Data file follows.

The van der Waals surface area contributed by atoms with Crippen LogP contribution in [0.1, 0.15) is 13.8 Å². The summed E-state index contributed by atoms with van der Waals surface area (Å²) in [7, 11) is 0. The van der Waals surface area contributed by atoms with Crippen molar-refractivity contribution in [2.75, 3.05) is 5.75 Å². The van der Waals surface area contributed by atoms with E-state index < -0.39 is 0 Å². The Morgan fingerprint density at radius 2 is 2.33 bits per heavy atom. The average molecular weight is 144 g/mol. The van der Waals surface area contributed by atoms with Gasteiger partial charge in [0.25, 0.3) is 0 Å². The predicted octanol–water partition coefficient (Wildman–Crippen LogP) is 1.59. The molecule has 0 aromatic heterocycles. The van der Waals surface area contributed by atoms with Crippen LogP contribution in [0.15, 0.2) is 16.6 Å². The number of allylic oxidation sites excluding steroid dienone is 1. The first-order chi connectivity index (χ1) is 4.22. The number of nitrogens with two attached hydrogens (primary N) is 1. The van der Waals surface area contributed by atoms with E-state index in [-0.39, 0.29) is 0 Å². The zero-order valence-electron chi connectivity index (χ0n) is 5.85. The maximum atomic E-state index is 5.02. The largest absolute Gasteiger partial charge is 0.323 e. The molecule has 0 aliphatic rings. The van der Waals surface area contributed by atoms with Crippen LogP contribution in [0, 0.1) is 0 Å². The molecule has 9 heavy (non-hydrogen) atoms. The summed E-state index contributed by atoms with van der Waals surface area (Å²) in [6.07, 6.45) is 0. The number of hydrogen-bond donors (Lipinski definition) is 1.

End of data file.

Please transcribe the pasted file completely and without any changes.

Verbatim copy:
The van der Waals surface area contributed by atoms with Crippen LogP contribution in [0.1, 0.15) is 13.8 Å². The summed E-state index contributed by atoms with van der Waals surface area (Å²) in [7, 11) is 0. The van der Waals surface area contributed by atoms with Crippen molar-refractivity contribution in [2.75, 3.05) is 5.75 Å². The van der Waals surface area contributed by atoms with E-state index < -0.39 is 0 Å². The Morgan fingerprint density at radius 2 is 2.33 bits per heavy atom. The average molecular weight is 144 g/mol. The van der Waals surface area contributed by atoms with Gasteiger partial charge in [0.25, 0.3) is 0 Å². The predicted octanol–water partition coefficient (Wildman–Crippen LogP) is 1.59. The molecule has 0 aromatic heterocycles. The van der Waals surface area contributed by atoms with Crippen LogP contribution in [0.15, 0.2) is 16.6 Å². The number of allylic oxidation sites excluding steroid dienone is 1. The first-order chi connectivity index (χ1) is 4.22. The number of nitrogens with two attached hydrogens (primary N) is 1. The van der Waals surface area contributed by atoms with E-state index in [-0.39, 0.29) is 0 Å². The zero-order valence-electron chi connectivity index (χ0n) is 5.85. The maximum atomic E-state index is 5.02. The largest absolute Gasteiger partial charge is 0.323 e. The molecule has 0 aliphatic rings. The van der Waals surface area contributed by atoms with Crippen LogP contribution in [0, 0.1) is 0 Å². The molecule has 9 heavy (non-hydrogen) atoms. The summed E-state index contributed by atoms with van der Waals surface area (Å²) in [6.07, 6.45) is 0. The number of hydrogen-bond donors (Lipinski definition) is 1.